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Author: New York Irish History Roundtable

Publication Year: 1991-92

Journal Volume: 06

Article Reference: NYIHR-V06-08

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From the Pages of New York Irish History

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The young Irish pianist who is so popular with concert-goers and radio listeners, was educated at the Notre Dame College, Manchester, England. She began her musical training under the famous i Austrian teacher. Sister Emmanuel. j Since coming to America Miss Smith ! has studied with Dorsey Whitting. one,of the leading pianists of today.

She was one of the winners at the New York Music Week Association's annual competition held in 1921. The following year she won a scholarship at the Brooklyn Academy of Music, and since then has become a popular figure at Irish concerts and radio recitals.

Among her many activities Miss Smith is the musical director of the Gaelic artists who were pioneers in bringing to the radio audience the beat of Irish music and •literature.

She has also appeared as soloist at Station WEAF and other Metropolitan radio stations.

Having devoted a good deal of her time to the restoration and arranging of Irish folk songs, she now has become recognized as one of the foremost, authorities on Gaelic music in America.

Looking over a list of Columbia records. I find Miss Smith has arranged a number of them, notably, "Pearse to Ireland" and the "Cuckoo's Call." She has also played the piano accompaniments on "The Pride of Tipperary" and "The Stuttering Lovers," but it is in her interpretations of Hardebeck's soul-stirring Gaelic songs, "Una Waun," - "Sal Oge Ruad" and "Drimin Dhon Dheelish," that she displays her sympathetic understanding of the beauties of Gaelic songs. She is an accompanist who is never intrusive, and furnishes a delightful background for the singer.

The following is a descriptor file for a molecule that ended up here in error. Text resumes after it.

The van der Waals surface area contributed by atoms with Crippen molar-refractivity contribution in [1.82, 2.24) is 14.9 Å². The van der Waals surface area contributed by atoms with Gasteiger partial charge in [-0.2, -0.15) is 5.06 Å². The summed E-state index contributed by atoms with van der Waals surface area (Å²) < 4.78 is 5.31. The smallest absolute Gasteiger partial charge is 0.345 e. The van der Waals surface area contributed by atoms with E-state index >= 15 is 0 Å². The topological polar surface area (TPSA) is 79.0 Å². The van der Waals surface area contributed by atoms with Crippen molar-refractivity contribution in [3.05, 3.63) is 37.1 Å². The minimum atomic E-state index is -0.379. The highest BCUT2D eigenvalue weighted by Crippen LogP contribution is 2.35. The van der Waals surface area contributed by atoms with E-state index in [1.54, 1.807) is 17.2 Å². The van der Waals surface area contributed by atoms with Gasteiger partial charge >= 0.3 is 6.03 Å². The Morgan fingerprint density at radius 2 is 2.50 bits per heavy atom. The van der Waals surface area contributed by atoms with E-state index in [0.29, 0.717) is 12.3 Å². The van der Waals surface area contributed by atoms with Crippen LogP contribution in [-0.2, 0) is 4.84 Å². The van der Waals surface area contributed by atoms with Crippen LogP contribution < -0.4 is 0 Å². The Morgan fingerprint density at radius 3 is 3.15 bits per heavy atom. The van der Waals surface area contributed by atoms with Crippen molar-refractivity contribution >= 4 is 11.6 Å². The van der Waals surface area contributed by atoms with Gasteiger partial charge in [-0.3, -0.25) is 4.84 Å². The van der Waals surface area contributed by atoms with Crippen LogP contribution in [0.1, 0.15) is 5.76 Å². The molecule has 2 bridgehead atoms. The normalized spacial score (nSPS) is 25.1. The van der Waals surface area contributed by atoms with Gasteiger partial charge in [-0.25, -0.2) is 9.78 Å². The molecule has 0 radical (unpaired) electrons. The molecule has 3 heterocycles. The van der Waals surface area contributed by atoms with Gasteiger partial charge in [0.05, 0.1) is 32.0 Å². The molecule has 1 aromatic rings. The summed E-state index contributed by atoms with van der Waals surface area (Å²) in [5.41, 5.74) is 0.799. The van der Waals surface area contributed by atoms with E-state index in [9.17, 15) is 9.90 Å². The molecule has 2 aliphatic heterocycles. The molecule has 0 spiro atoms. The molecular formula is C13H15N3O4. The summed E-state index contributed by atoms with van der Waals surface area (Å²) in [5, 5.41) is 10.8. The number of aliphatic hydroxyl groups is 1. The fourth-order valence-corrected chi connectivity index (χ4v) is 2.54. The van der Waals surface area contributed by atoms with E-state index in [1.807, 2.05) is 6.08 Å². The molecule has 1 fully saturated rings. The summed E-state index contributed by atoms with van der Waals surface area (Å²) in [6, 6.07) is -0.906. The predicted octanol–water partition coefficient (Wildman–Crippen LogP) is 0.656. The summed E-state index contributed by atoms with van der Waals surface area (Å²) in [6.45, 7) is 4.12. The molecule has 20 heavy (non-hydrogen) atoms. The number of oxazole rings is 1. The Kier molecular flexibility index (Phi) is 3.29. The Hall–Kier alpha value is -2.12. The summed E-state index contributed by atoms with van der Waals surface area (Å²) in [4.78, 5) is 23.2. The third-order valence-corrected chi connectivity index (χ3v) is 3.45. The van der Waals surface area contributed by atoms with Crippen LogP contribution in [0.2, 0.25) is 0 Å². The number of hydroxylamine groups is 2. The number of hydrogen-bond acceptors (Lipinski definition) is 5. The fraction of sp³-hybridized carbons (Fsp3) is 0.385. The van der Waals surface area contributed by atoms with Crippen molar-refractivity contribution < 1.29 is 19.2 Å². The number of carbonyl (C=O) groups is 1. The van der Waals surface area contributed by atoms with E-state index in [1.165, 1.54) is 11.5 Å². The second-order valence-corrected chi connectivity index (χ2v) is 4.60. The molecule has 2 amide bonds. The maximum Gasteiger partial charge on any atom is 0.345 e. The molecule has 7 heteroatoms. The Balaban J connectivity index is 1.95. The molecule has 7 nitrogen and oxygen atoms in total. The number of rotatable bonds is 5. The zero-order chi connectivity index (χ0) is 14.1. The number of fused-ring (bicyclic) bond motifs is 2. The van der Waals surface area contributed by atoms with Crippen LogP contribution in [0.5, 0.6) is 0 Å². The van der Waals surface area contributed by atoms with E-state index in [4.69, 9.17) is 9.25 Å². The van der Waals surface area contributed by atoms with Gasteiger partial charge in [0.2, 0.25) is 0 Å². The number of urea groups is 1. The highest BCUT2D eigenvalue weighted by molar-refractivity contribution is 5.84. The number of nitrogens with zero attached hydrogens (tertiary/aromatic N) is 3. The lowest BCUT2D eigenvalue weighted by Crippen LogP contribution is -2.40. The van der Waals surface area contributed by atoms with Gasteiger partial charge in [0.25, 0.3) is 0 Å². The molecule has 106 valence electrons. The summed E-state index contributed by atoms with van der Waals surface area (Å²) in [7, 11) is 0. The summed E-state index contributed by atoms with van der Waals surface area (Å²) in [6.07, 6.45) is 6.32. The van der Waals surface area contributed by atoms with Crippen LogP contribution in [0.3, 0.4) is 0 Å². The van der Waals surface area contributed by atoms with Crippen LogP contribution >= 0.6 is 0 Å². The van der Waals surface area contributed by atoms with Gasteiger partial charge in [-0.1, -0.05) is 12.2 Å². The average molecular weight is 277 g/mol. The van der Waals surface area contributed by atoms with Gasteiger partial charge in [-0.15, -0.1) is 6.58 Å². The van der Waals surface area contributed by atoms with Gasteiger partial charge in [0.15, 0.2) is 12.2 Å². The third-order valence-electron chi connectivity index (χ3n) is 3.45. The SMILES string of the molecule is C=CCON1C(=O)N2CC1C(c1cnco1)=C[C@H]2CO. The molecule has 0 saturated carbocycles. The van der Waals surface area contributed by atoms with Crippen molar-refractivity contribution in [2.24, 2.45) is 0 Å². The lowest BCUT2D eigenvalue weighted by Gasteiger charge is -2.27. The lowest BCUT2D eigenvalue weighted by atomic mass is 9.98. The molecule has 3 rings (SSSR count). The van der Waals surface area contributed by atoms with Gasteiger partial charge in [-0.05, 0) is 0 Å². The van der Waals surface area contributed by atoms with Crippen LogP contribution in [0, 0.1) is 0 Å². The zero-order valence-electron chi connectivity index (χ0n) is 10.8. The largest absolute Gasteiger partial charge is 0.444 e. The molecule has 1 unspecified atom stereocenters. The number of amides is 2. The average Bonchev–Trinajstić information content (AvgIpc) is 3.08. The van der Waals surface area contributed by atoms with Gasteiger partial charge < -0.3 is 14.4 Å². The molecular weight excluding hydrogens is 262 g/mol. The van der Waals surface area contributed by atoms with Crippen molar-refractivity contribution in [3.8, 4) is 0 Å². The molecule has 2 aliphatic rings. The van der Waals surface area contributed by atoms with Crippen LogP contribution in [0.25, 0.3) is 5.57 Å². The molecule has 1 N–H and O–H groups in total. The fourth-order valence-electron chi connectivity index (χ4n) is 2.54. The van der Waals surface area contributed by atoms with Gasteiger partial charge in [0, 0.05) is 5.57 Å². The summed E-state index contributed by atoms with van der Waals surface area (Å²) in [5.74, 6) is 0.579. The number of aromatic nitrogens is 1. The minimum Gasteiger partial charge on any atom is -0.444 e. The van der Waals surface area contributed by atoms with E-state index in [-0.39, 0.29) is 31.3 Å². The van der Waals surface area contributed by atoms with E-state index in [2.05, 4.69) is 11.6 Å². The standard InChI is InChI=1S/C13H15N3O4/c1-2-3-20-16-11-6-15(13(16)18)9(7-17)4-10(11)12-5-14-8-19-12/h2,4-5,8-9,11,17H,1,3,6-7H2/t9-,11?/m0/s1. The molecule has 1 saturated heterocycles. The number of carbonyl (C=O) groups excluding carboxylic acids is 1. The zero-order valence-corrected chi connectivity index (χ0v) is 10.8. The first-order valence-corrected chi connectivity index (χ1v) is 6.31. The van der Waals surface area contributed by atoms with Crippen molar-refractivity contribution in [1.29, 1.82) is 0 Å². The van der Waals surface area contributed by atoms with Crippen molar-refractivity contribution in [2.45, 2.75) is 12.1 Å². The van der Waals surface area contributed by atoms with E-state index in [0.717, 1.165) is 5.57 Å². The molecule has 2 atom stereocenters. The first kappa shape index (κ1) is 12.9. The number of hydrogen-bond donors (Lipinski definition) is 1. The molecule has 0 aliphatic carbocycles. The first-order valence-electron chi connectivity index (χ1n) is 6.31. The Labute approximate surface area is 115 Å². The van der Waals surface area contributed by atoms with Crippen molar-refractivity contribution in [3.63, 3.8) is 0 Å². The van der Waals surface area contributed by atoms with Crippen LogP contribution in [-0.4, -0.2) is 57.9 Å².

When we see her listed as the arranger of Irish folk songs, we know that they are genuine indeed, for this young artist is associated only with the best of Irish music.

Many articles on Gaelic music have been written by her, and some of these have appeared from time to time in the columns of The 'Irish World, and have gone round the world, being copied by Australian, Canadian and English newspapers.

Many of the Metropolitan critics have given her the highest praise for her work op the radio, and one critic in particular said: "So outstanding is the work of this young Irish plan-BY "CEOL" ist that I can tell her touch over the radio without her name being announced." Miss Smith has a diploma from the Royal Academy of Music, and has traveled extensively on concert tours in Ireland and England. While in the Gaelic-speaking districts of the West of Ireland she took down old airs from the singing of the peasantry, some of ) which she has arranged and others she is at present working on.

It is always a pleasure to be able to say a word or two in praise of those who are doing something really worth while for the advancement of Irish art and culture. Miss Josephine Smith, in making a careful and specialized study of Irish music, is doing something (hat will redound to the benefit of all of us.

There need be no doubt that there is not only plenty ;o learn regarding Irish music, literatune and art, but that there is a fruitful lield in the study of these subjects for all who j care to take them up seriously. Consider the vogue of Italian music and j art, German music and art, and then bear in mind the fact that Irish music and art are in no way inferior. The trouble has been that, thanks to anti-Irish propaganda and our own slavemindedness, many of us have long since come to the conclusion that Irish art does not exist, and that Irish music consists of a few old comeallyes and the modern product of the London music halls.

Let us, then, when we find those who are devoting their time and their talents to the development of the thingsthat are going to uplift the race and assist in giving it again the place rightfully its own, let us do our share in encouraging them. Let it not be said that when our young people gave their time and talents to the development of the things that are going to uplift the race and assist in giving it again the place rightfully its own, let us do our share in encouraging them. Let it not be said that when our young people gave their time and talents to the study of Irish music, art, literature aud language, we ignored and neglected them.